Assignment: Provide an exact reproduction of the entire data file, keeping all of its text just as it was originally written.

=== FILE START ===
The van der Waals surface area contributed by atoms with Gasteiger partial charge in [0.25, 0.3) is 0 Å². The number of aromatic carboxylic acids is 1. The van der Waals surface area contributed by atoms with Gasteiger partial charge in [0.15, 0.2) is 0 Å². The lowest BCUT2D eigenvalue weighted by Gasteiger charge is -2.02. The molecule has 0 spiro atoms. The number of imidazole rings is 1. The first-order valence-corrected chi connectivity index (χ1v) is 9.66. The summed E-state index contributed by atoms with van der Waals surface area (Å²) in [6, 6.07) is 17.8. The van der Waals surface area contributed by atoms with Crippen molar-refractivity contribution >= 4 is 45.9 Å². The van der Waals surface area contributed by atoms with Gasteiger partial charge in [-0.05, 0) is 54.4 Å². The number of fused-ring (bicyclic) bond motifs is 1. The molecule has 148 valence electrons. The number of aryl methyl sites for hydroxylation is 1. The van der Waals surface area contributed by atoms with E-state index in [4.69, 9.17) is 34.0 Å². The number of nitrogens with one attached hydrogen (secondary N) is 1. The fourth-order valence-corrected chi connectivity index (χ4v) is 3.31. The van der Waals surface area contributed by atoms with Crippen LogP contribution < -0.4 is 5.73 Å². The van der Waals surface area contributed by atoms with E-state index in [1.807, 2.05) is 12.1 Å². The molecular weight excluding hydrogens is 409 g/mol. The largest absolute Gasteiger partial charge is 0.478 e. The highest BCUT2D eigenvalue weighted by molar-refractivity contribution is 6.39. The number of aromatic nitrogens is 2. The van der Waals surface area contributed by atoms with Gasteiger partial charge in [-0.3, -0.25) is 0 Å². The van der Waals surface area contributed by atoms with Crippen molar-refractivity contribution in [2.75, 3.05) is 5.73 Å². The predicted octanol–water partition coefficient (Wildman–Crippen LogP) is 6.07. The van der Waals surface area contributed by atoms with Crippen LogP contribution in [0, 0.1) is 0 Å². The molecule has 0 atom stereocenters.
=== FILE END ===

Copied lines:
The van der Waals surface area contributed by atoms with Gasteiger partial charge in [0.25, 0.3) is 0 Å². The number of aromatic carboxylic acids is 1. The van der Waals surface area contributed by atoms with Gasteiger partial charge in [0.15, 0.2) is 0 Å². The lowest BCUT2D eigenvalue weighted by Gasteiger charge is -2.02. The molecule has 0 spiro atoms. The number of imidazole rings is 1. The first-order valence-corrected chi connectivity index (χ1v) is 9.66. The summed E-state index contributed by atoms with van der Waals surface area (Å²) in [6, 6.07) is 17.8. The van der Waals surface area contributed by atoms with Crippen molar-refractivity contribution >= 4 is 45.9 Å². The van der Waals surface area contributed by atoms with Gasteiger partial charge in [-0.05, 0) is 54.4 Å². The number of fused-ring (bicyclic) bond motifs is 1. The molecule has 148 valence electrons. The number of aryl methyl sites for hydroxylation is 1. The van der Waals surface area contributed by atoms with E-state index in [4.69, 9.17) is 34.0 Å². The number of nitrogens with one attached hydrogen (secondary N) is 1. The fourth-order valence-corrected chi connectivity index (χ4v) is 3.31. The van der Waals surface area contributed by atoms with Crippen LogP contribution < -0.4 is 5.73 Å². The van der Waals surface area contributed by atoms with E-state index in [1.807, 2.05) is 12.1 Å². The molecular weight excluding hydrogens is 409 g/mol. The largest absolute Gasteiger partial charge is 0.478 e. The highest BCUT2D eigenvalue weighted by molar-refractivity contribution is 6.39. The number of aromatic nitrogens is 2. The van der Waals surface area contributed by atoms with Gasteiger partial charge in [-0.3, -0.25) is 0 Å². The van der Waals surface area contributed by atoms with Crippen molar-refractivity contribution in [2.75, 3.05) is 5.73 Å². The predicted octanol–water partition coefficient (Wildman–Crippen LogP) is 6.07. The van der Waals surface area contributed by atoms with Crippen LogP contribution in [0, 0.1) is 0 Å². The molecule has 0 atom stereocenters.